Completely Remove Software In Ubuntu:

This article requires an open terminal, like many other articles on this site. If you don’t know how to open the terminal, you can do so with your keyboard – just press CTRL + ALT + T and your default terminal should open.

When you remove software with the terminal, you probably do it like so:

That’s great. It removes the application and may even remove some of the dependencies it pulled in when you installed it. This is not necessarily a bad thing – but we want to completely remove software in Ubuntu, and this is how you do it.

As I said in the preamble, using the above command will likely leave your configuration files behind (if there are any) and some dependencies. With the ‘purge’ command, you’ll get rid of those configuration files. To do this, you’ll want to:

While that’s great and all, when you installed your application you may well have installed some other applications (dependencies), that is some applications that the software depended on. Those too may have config files related with them and to really ensure you’ve completely removed the software, you’ll want to do an autoremove. 

If you’re unfamiliar with the autoremove function of apt, the man page has it summed up nicely:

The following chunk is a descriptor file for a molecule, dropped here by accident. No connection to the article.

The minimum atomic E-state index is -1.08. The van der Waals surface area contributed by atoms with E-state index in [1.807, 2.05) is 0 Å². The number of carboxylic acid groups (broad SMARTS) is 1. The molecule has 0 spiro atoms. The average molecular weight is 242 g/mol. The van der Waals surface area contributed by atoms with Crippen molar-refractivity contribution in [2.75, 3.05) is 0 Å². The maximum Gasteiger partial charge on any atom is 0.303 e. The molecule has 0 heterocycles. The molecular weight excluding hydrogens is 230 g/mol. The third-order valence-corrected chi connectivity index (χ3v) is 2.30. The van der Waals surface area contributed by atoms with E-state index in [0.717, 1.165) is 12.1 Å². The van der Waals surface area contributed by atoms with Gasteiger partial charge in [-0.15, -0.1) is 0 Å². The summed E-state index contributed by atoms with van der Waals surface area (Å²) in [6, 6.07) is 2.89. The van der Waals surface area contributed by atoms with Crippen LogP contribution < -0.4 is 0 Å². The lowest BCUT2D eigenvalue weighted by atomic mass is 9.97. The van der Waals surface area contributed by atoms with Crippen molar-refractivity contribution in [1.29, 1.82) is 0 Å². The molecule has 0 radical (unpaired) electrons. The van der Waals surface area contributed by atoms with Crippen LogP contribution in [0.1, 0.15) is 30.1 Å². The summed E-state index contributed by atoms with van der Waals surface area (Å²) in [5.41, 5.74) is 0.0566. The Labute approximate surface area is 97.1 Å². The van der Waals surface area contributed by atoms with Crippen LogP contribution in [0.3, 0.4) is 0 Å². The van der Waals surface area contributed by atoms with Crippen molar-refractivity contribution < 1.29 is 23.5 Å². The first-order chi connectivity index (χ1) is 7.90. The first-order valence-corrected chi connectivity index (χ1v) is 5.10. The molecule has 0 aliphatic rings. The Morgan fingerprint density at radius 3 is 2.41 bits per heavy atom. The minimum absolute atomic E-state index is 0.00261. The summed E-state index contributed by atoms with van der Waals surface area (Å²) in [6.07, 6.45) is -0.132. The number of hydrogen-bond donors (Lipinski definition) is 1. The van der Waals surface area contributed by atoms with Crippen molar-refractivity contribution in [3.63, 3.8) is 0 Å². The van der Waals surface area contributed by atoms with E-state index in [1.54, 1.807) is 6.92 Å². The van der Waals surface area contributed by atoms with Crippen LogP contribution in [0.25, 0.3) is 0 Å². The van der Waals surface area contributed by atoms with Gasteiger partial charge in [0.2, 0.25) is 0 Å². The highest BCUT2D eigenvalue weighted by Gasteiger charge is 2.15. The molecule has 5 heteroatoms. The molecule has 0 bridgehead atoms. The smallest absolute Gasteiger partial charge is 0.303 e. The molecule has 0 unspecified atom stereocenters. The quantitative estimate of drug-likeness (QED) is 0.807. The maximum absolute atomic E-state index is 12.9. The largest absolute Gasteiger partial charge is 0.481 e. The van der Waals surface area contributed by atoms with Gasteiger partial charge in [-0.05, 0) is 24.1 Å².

autoremove is used to remove packages that were automatically installed to satisfy dependencies for other packages and are now no longer needed as dependencies changed or the package(s) needing them were removed in the meantime.

You don’t specify an application with the ‘autoremove’ command,  you just run:

That should do it, actually. The last command should remove any dependencies that were installed and not removed automatically when you purged the software with the commands above.

Closure:

And there you have it! It’s another article! I still haven’t missed a day, and I’m well beyond my initial obligations. This time, the article tells you how to completely remove software in Ubuntu – and it’ll work in any distro that uses apt. It’s a pretty simple thing, but it’s worth knowing. Eventually, it’s bound to come in handy.

Thanks for reading! If you want to help, or if the site has helped you, you can donate, register to help, write an article, or buy inexpensive hosting to start your own site. If you scroll down, you can sign up for the newsletter, vote for the article, and comment.